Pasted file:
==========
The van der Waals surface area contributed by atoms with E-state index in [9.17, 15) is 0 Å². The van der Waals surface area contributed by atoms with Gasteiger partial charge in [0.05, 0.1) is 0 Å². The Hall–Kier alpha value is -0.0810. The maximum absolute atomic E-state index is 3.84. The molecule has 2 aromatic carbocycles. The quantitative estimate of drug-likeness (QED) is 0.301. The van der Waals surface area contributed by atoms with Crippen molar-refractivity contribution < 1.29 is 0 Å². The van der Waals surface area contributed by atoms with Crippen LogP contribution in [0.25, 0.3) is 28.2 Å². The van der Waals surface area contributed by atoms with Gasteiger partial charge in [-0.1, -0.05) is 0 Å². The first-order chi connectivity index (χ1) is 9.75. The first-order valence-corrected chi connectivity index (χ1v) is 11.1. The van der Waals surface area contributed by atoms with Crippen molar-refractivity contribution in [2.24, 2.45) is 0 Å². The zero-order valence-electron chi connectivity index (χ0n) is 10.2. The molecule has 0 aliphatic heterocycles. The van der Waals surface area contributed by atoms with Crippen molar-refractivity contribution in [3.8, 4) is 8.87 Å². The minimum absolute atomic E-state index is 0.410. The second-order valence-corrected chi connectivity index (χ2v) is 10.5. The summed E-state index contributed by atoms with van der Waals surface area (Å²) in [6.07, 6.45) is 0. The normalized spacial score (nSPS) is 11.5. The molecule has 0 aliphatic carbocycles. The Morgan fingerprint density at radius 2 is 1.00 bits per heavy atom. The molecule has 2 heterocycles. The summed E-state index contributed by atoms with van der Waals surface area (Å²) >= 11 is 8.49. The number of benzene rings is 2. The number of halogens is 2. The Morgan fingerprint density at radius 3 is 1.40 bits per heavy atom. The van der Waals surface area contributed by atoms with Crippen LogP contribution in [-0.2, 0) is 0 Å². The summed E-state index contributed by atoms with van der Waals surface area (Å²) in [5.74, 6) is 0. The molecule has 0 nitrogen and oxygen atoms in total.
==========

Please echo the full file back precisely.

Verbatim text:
The van der Waals surface area contributed by atoms with E-state index in [9.17, 15) is 0 Å². The van der Waals surface area contributed by atoms with Gasteiger partial charge in [0.05, 0.1) is 0 Å². The Hall–Kier alpha value is -0.0810. The maximum absolute atomic E-state index is 3.84. The molecule has 2 aromatic carbocycles. The quantitative estimate of drug-likeness (QED) is 0.301. The van der Waals surface area contributed by atoms with Crippen molar-refractivity contribution < 1.29 is 0 Å². The van der Waals surface area contributed by atoms with Crippen LogP contribution in [0.25, 0.3) is 28.2 Å². The van der Waals surface area contributed by atoms with Gasteiger partial charge in [-0.1, -0.05) is 0 Å². The first-order chi connectivity index (χ1) is 9.75. The first-order valence-corrected chi connectivity index (χ1v) is 11.1. The van der Waals surface area contributed by atoms with Crippen molar-refractivity contribution in [2.24, 2.45) is 0 Å². The zero-order valence-electron chi connectivity index (χ0n) is 10.2. The molecule has 0 aliphatic heterocycles. The van der Waals surface area contributed by atoms with Crippen molar-refractivity contribution in [3.8, 4) is 8.87 Å². The minimum absolute atomic E-state index is 0.410. The second-order valence-corrected chi connectivity index (χ2v) is 10.5. The summed E-state index contributed by atoms with van der Waals surface area (Å²) in [6.07, 6.45) is 0. The normalized spacial score (nSPS) is 11.5. The molecule has 0 aliphatic carbocycles. The Morgan fingerprint density at radius 2 is 1.00 bits per heavy atom. The molecule has 2 heterocycles. The summed E-state index contributed by atoms with van der Waals surface area (Å²) >= 11 is 8.49. The number of benzene rings is 2. The number of halogens is 2. The Morgan fingerprint density at radius 3 is 1.40 bits per heavy atom. The van der Waals surface area contributed by atoms with Crippen LogP contribution in [-0.2, 0) is 0 Å². The summed E-state index contributed by atoms with van der Waals surface area (Å²) in [5.74, 6) is 0. The molecule has 0 nitrogen and oxygen atoms in total.